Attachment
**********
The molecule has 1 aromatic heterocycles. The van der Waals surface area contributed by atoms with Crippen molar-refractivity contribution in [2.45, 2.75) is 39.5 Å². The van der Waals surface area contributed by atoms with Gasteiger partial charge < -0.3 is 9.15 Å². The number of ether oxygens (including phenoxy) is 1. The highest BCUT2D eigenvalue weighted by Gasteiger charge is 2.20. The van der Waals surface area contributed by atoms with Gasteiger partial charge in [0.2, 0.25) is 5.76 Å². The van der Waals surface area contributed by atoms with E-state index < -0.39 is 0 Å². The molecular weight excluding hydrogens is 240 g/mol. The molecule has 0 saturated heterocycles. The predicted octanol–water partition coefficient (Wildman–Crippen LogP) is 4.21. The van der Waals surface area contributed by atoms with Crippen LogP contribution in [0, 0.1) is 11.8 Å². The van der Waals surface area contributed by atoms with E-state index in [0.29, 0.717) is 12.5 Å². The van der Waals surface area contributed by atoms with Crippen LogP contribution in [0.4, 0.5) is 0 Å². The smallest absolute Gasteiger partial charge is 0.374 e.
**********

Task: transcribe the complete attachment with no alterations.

The molecule has 1 aromatic heterocycles. The van der Waals surface area contributed by atoms with Crippen molar-refractivity contribution in [2.45, 2.75) is 39.5 Å². The van der Waals surface area contributed by atoms with Gasteiger partial charge < -0.3 is 9.15 Å². The number of ether oxygens (including phenoxy) is 1. The highest BCUT2D eigenvalue weighted by Gasteiger charge is 2.20. The van der Waals surface area contributed by atoms with Gasteiger partial charge in [0.2, 0.25) is 5.76 Å². The van der Waals surface area contributed by atoms with E-state index < -0.39 is 0 Å². The molecular weight excluding hydrogens is 240 g/mol. The molecule has 0 saturated heterocycles. The predicted octanol–water partition coefficient (Wildman–Crippen LogP) is 4.21. The van der Waals surface area contributed by atoms with Crippen LogP contribution in [0, 0.1) is 11.8 Å². The van der Waals surface area contributed by atoms with E-state index in [0.29, 0.717) is 12.5 Å². The van der Waals surface area contributed by atoms with Crippen LogP contribution in [0.4, 0.5) is 0 Å². The smallest absolute Gasteiger partial charge is 0.374 e.